Well said. Many CEO's are frustrated because when their staff is directed to
implement a wonderful new idea the CEO discovers a few weeks later that all
sorts of things are being done which have little to do with the original idea.
As Francis Ford Copolla said, "the secret to making a great movie is getting
everyone to make the same movie." The choices seem to be a) get everyone on a
precise language or b) allow many "nyms" with adequate vetting and confirmation
to converge on common mental models. It seems that taxonomists and ontologists
shy away from 'nyms' because that requires so many alternate paths throughout
the enterprise data model. Is this really the impediment?
On Jan 4, 2011, at 11:06 AM, Toby Considine wrote: (01)
> Good focus, Ed
> I, too think that what the Execs wanted is what I now would call an upper
> ontology on which to develop their corporate micro-theory (ontology)..
> However, when a real estate exec starts saying why *he* wants and values an
> ontology, *I* am not one to slow him down, nor to explain to him that he got
> the words wrong....
> This thread has morphed into a discussion of how to explain the value
> Ontology to business owners / decision makers, and assertion that *they*
> would never be interested. My purpose in the note (as you asked, Ed), it to
> illustrate that CEOs are potentially intensely interested--but not, perhaps,
> if we insist on the purity of their language and approach. They did, indeed
> get to become CEOs for a reason, and didn't happen to choose to become
> "If something is not worth doing, it`s not worth doing well" - Peter Drucker
> Toby Considine
> TC9, Inc
> TC Chair: oBIX & WS-Calendar
> TC Editor: EMIX, EnergyInterop
> U.S. National Inst. of Standards and Tech. Smart Grid Architecture Committee
> Email: Toby.Considine@xxxxxxxxx
> Phone: (919)619-2104
> blog: www.NewDaedalus.com
> -----Original Message-----
> From: Ed Barkmeyer [mailto:edbark@xxxxxxxx]
> Sent: Tuesday, January 04, 2011 11:24 AM
> To: Toby.Considine@xxxxxxxxx; [ontolog-forum]
> Subject: Re: [ontolog-forum] Quote for the day
> Toby Considine wrote:
>> Not every business model *wants* precision of description and
> That is a different matter. The objective in a trade agreement is to be as
> precise as necessary to get agreement and reveal as little as possible of
> the inner workings of each agent. So it is not a matter of not wanting
> precision; it is a matter of choosing an appropriate precision.
>> Many in the commercial real estate world, for one example, feel what
>> they are buying is a superior awareness of what is, or what could be,
>> than the seller knows. The seller may feel the same.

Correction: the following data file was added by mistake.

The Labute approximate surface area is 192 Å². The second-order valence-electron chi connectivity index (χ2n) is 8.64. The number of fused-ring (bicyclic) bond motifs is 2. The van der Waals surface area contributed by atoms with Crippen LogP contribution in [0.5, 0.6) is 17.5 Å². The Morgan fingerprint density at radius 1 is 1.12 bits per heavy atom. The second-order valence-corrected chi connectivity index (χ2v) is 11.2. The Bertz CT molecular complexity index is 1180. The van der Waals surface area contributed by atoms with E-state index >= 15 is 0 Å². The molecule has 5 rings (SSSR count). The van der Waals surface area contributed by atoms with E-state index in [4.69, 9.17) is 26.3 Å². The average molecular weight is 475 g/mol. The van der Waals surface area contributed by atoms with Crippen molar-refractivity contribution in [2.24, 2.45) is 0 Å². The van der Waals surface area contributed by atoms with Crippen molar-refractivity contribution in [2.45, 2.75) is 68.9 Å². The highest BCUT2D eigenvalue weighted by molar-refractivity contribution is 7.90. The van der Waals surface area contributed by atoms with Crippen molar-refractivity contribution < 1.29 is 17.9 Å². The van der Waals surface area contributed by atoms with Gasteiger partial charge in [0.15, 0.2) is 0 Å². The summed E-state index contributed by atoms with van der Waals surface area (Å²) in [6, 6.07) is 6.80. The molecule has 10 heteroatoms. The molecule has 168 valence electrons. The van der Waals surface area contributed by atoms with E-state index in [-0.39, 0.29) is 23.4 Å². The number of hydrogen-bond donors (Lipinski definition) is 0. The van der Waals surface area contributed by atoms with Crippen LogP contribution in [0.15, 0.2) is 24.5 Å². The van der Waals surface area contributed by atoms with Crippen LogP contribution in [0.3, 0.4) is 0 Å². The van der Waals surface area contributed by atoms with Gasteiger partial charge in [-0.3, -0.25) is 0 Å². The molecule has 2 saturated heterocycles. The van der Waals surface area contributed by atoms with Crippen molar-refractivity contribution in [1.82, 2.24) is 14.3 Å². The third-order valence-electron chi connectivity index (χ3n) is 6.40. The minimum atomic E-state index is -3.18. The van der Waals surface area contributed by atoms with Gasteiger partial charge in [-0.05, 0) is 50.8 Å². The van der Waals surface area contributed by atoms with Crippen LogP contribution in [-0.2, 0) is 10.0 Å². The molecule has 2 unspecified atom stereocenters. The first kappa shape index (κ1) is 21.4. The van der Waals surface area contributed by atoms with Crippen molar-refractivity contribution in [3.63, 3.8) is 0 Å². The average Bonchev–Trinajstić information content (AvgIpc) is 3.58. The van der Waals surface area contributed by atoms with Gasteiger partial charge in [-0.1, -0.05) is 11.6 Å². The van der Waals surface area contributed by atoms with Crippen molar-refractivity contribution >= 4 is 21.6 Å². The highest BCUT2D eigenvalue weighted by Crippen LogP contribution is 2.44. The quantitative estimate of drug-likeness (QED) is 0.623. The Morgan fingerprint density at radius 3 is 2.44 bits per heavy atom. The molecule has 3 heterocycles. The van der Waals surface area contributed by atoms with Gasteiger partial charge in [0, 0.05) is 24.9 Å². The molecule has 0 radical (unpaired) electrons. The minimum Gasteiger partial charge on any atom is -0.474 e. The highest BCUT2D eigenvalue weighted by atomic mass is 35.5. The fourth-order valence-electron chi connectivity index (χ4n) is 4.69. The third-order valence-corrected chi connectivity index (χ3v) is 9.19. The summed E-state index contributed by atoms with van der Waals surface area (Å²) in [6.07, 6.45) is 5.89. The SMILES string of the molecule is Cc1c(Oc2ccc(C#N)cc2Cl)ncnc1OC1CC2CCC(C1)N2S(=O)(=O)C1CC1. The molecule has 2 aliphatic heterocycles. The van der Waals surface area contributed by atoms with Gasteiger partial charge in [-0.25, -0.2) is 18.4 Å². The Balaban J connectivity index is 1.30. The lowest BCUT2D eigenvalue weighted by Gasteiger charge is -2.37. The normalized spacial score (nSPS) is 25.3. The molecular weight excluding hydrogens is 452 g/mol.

> Yes. Most companies, not just in real estate, believe that their major
> value components and commercial advantage come from some internally kept
> knowledge and practices. And others contract with them because they
> recognize those values, even though (or because) they lack access to the
> enabling knowledge.
>> A model of full and perfect
>> knowledge on each side would slow business and reduce opportunity.
>> I shared with this list a couple years ago an observation from C-level
>> executives at some of the largest REITs in North America, that a
>> company's ontology is its unique value proposition, and is the sole
>> responsibility of its executives. What they wanted from folks like
>> those on this list is clear and clean semantics in which to express this
> I do not understand this paragraph. I think Toby is saying that the
> executives want a standard upper ontology for their domain (real estate)
> which they can use to develop their corporate micro-theory (ontology).
> Is that right?
>> Bonus points if the semantics were such that the Leasing Agent could use
> Presumably the Leasing Agent is already using those semantics. The bonus is
> in developing software that can assist the agents effectively by using the
> corporate semantics as expressed in the corporate ontology.
>> I don't for a minute think that this covers all cases, but it is an
>> important perspective, an anvil on which to beat other concepts of
>> ontology on. Clearly, an ontological sales pitch that runs counter to
>> this perspective would be a tough sell.
> I don't disagree, but I hope we can clarify what is wanted here.
> Edward J. Barkmeyer Email: edbark@xxxxxxxx
> National Institute of Standards & Technology Manufacturing Systems
> Integration Division
> 100 Bureau Drive, Stop 8263 Tel: +1 301-975-3528
> Gaithersburg, MD 20899-8263 Cel: +1 240-672-5800
> "The opinions expressed above do not reflect consensus of NIST, and have
> not been reviewed by any Government authority."
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